In today's Finshots we see what's holding up Jet Airways' comeback.

The Story

2022 was supposed to be the year for Jet Airways!

This was the year they were expected to put the ill-fated bankruptcy behind them and make a roaring comeback. They had hired aviation veteran Sanjiv Kapoor (previously at Spicejet and Vistara) to helm affairs. They announced a massive hiring spree across social media targeting cabin crew. They showed glimpses of their test flights. They said ticket sales would commence in October. They were going to start running flights in November.

But what do we have instead?

Zero. Zilch. Nada.

Okay. That’s not entirely true. Actually, there’s a lot of bad news chasing the airline that was once India’s undisputed leader of the skies.

For instance, there’s the latest order from the National Company Law Appellate Tribunal (NCLAT). It said that the investors bailing out the airlines needed to cough up more money than they had originally committed. They needed to pay the provident fund and gratuity dues owed to Jet’s workforce.

You see, when Jet Airways went bankrupt a few years ago, it owed various people ₹8,000 crores. Naturally, no buyer was willing to swallow all that debt. So when a group of investors banded together (Jalan-Kalrock consortium) and proposed to pay ₹1,375 crores to buy out the airline, there was considerable optimism surrounding the airline’s future. The only caveat was that they promised to set aside a mere ₹475 crores — to pay back lenders and settle employee dues. The rest, they set aside to rebuild the airline once again.

But the NCLAT order now puts a spanner in the works. They want the consortium to deal with PF and gratuity dues too. This wasn’t part of the original plan. Meaning the investors now have to pony up a few hundred crores on top of what they originally promised.

But will the JK consortium concede to this demand easily?

Well, it doesn’t seem like they will.

According to a report in The Morning Context, a spokesperson for the consortium said: “The NCLAT orders do not impact JKC [the consortium] or their plans for the revival of Jet Airways as their liabilities towards erstwhile creditors is capped and all claims will have to be settled within the said capped amounts”.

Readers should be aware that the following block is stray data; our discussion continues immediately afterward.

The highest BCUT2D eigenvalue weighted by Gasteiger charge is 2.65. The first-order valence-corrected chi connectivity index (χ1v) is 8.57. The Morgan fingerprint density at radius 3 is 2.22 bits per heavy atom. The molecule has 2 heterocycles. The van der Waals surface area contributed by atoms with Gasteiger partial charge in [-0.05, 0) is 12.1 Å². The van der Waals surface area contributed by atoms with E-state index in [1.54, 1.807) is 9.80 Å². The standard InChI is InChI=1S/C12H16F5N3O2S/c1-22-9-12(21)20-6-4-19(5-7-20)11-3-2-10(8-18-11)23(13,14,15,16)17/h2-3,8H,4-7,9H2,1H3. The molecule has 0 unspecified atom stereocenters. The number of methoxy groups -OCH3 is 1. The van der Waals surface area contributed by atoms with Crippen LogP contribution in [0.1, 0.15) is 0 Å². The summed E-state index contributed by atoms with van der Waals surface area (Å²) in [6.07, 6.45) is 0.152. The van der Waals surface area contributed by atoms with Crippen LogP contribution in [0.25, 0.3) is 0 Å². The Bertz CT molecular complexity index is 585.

What they’re saying is that any ‘dues’ will only be made out of the ₹475 crores we agreed on. Nothing more will come from our pockets.

But it’s an order by NCLAT after all. What can the consortium really do?

Well, they could reduce this additional liability by paying banks a smaller share from the ₹475 crores they planned to set aside. But this will likely make the bankers unhappy.

So maybe we’ll end up in the courts again as the JK consortium and banks duke it out. Banks will demand what they were promised. The JK consortium will argue that the NCLAT order deviates from what was originally agreed. They’ll bicker about the nuances of the deal. And that could keep Jet grounded for a long long time.

There’s also other bad news.

See, one of the entities bailing out Jet Airways is UK-based Kalrock Capital. And one of the founders of the PE fund is a man named Florian Fritsch. Now the problem here is that Fritsch is under the scanner in Europe. Authorities are alleging that he’s involved in money laundering. And they’ve even seized some of his assets.

So the big question is — will the Indian bankruptcy courts put a stop to the buyout considering there’s such a massive allegation against one of the interested parties?

Well, we don’t know. One argument is that this may not have a massive impact on the outcome because he isn’t directly tied to the deal. Sure, buyers must pass a sort of ‘fit and proper’ criteria when they bail out companies, but in this case, you can’t fault the PE fund if the founder is involved in something dubious. It’s a separate entity. It should be treated as such and so some experts claim that this shouldn’t have a massive impact on the airlines’ future.

Unfortunately, that’s not where the problems end.

It seems as if the JK consortium still hasn’t come good on its promised payments.

See, the JK consortium is to pay ₹52 crores to former employees by November 11. But so far, we are not entirely sure if they’ve come good on that payment. They're also expected to pay some ₹185 crores to lenders by November 16. And while the deadline isn’t upon us yet, lenders are wary. They’re unsure if they’ll get paid in full.

And the consortium can only take full ownership after they make the payment. Until then, they can’t lease a new fleet of aircraft. And if they can’t lease a new fleet, they can’t fly. So the question is — why on earth did Jet Airways tell us it will be back in November if it’s biding its time to clear all dues?

And how are they going to fly if they don’t even have the important slots! Think of slots as permissions extended to the likes of Jet so that they can land and take off at a particular time. And Jet Airways had some great slots. 750 of these. But when it went bankrupt, it went to other competitors.

So now they must settle all dues before taking full ownership, get the fleet ready, snag the important slots and hopefully take to the skies by the end of this month. That’s a tall order for anyone. And to make matters worse, the company is already staring at losses of nearly ₹700 crores in just the first 6 months of this financial year (April-September 2022).

Will Jet take to the skies soon?

We don’t know. But we really hope it does.

Until then…

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